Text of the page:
Diane Ravitch Says Public School Reformers Have Got It Wrong in Reign of Error

<b>Reign of Error: The Hoax of the Privatization Movement and the Danger to America's Public Schools</b><br />
<i>By Diane Ravitch</i><br />
Random House<br />
416 pages<br />
$27.95
Random House
Reign of Error: The Hoax of the Privatization Movement and the Danger to America's Public Schools
By Diane Ravitch
Random House
416 pages
$27.95

A war is being fought that may change the future of public education as we know it. Invective has been spewed and divisions have been drawn. On one side are the self-proclaimed reformers, who push a foreboding narrative: Our public schools are in crisis. U.S. test scores are abysmal, they say. Reformers are quick to blame this decay on incompetent teachers and the unions that protect them, whose failure, reformers say, threatens American economic supremacy, national security, our very way of life.

You’ve inevitably heard or seen this narrative, maybe in the popular documentary Waiting for Superman, maybe on The Oprah Winfrey Show or in Time magazine. After frightening you, the reformers will implore urgency. The system needs an overhaul—right now. Luckily, they have the solution: Judge teachers based on their students’ test scores, fire bad teachers and give merit pay to good ones. Close low-performing schools and funnel public money to privately run charter schools.

The reformers say their disruptive changes will inject free-market efficiency into the public-education marketplace. Their ethos combines the traditionally right-wing concepts of vouchers (public funds subsidizing private-school tuition) and school choice with test-based accountability and charter schools. They season this stew with liberation rhetoric. “Education reform is the civil rights struggle of our time” is a common reformer refrain.

This narrative, according to education historian and Houston native Diane Ravitch, has one problem: It’s dead wrong. In her new book, Reign of Error, Ravitch emphatically refutes the reformer thesis. Public education is not in decline. Graduation rates and test scores are higher than they’ve ever been, and the achievement gap between minority students and white students is closing, albeit slowly. Ravitch spends the first two-thirds of her book carefully examining reformers’ claims, then poking gaping holes in each with statistical and historical evidence.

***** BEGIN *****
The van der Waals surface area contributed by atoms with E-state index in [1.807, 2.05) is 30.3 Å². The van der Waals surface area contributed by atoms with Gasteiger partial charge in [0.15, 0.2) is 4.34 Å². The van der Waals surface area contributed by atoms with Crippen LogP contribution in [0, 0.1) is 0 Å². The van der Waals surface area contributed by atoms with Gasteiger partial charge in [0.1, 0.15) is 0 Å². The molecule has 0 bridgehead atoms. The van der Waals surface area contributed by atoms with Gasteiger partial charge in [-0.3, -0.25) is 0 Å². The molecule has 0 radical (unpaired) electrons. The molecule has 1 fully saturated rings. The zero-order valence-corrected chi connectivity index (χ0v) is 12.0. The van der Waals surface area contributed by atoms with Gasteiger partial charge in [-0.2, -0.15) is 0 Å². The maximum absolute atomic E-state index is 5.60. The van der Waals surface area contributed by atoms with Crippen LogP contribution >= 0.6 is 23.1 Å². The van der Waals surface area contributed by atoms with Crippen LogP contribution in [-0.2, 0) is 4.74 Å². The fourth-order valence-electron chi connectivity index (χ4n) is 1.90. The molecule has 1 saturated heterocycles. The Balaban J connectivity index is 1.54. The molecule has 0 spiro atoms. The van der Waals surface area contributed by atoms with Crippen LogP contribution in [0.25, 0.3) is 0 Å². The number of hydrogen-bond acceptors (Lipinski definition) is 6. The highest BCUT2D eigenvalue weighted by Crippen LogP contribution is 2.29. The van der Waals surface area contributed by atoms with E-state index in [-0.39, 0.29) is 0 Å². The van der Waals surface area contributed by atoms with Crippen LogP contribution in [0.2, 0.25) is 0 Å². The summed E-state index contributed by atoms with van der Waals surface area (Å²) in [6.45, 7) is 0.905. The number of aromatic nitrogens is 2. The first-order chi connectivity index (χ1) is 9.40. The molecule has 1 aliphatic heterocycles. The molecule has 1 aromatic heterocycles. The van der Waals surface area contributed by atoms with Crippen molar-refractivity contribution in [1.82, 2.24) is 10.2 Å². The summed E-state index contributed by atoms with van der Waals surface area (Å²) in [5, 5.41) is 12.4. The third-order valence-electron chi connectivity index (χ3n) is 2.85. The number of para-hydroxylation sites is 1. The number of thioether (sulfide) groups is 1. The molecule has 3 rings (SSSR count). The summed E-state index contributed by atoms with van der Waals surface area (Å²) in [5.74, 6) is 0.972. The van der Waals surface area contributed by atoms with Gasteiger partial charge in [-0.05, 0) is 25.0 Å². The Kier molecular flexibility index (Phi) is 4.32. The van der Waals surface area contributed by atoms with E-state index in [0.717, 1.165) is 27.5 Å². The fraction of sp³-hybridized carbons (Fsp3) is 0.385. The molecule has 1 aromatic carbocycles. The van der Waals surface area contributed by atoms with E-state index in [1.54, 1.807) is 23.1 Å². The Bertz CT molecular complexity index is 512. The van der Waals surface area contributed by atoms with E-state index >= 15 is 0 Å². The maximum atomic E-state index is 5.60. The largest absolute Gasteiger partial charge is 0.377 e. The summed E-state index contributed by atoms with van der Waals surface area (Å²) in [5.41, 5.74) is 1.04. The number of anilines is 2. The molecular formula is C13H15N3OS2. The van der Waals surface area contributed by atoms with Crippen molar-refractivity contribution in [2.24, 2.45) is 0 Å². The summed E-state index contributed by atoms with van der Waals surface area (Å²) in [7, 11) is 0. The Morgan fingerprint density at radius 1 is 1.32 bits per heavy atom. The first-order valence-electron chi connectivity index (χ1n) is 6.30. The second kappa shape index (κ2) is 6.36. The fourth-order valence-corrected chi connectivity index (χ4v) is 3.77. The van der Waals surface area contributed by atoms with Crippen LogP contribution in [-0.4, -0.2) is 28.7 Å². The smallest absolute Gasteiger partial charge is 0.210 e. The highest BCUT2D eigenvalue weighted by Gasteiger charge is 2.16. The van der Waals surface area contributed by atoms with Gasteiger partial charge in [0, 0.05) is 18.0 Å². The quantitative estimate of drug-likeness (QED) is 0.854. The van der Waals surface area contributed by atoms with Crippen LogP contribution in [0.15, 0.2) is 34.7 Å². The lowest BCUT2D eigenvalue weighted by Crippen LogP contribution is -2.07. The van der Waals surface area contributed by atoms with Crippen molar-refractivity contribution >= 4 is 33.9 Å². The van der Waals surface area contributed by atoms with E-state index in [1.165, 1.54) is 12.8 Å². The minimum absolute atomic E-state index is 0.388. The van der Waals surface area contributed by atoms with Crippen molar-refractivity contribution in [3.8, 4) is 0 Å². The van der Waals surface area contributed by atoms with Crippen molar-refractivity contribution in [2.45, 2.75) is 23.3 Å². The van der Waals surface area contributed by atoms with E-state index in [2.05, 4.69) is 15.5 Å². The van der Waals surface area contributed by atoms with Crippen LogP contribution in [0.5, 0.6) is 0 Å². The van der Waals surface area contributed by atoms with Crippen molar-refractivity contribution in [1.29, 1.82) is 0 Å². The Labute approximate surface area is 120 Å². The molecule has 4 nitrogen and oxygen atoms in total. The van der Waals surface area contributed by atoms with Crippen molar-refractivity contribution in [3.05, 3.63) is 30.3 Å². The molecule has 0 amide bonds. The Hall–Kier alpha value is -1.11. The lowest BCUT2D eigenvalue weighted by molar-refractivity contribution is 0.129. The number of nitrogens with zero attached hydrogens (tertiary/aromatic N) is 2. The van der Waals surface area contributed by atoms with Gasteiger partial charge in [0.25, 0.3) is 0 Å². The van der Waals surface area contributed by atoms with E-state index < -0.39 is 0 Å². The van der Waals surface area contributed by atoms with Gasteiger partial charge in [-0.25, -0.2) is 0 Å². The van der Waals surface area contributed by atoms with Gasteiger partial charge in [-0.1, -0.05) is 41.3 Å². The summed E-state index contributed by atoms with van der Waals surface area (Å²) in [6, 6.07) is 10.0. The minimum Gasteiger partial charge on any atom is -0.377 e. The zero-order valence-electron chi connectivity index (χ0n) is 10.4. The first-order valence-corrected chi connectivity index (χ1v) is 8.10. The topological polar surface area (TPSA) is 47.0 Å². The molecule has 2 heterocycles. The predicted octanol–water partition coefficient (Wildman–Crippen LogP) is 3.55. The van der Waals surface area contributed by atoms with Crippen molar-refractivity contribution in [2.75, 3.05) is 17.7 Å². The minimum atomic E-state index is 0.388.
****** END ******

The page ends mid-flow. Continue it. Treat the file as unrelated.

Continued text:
The reform movement, according to Ravitch, comprises opportunists of all sorts: misguided philanthropists and politicians, financiers out to make a buck, ideologues opposed to public education, and self-promotion artists. Among these opportunists are many of the politically powerful and financially elite, including Bill Gates and Rupert Murdoch, a host of right-wing governors and big-city Democratic mayors, U.S. Secretary of Education Arne Duncan and President Barack Obama. Education reform proves the old adage that politics makes strange bedfellows.

These reformers anger Ravitch. Her book negotiates that anger by echoing the exasperation of a growing coterie of students, teachers and parents who have coalesced against the reform agenda. In Reign of Error, this group finds its manifesto.

Ravitch excoriates the reformers from a unique position. In addition to being a preeminent education scholar, she served as assistant secretary of education for the first President Bush, and once favored testing and school choice herself. Diane Ravitch is a reformed reformer. What changed her mind? The havoc wreaked by high-stakes testing under George W. Bush’s 2001 No Child Left Behind Act.

According to myth, Bush’s gubernatorial focus on standardized testing and teacher accountability raised test scores in Texas. Boston College researcher Walt Haney has since proved that the “Texas Education Miracle” was more statistical manipulation than reality. Regardless, the federal No Child Left Behind push was Texas-style testing and accountability writ large. According to the law, 100 percent of students would be required to pass standardized state tests by 2014. Schools not progressing toward that goal would be labeled failures and punished. Schools that repeatedly failed would face closure.

Not surprisingly, poor schools serving mostly poor students underperformed. Ravitch explains: “Poverty matters. Poverty affects children’s health and well-being. It affects their emotional lives and their attention spans, their attendance and their academic performance. Poverty affects their motivation and their ability to concentrate on anything other than day-to-day survival.” Despite the abundantly documented correlation between poverty and low test scores, in the eyes of No Child Left Behind poverty might as well not exist.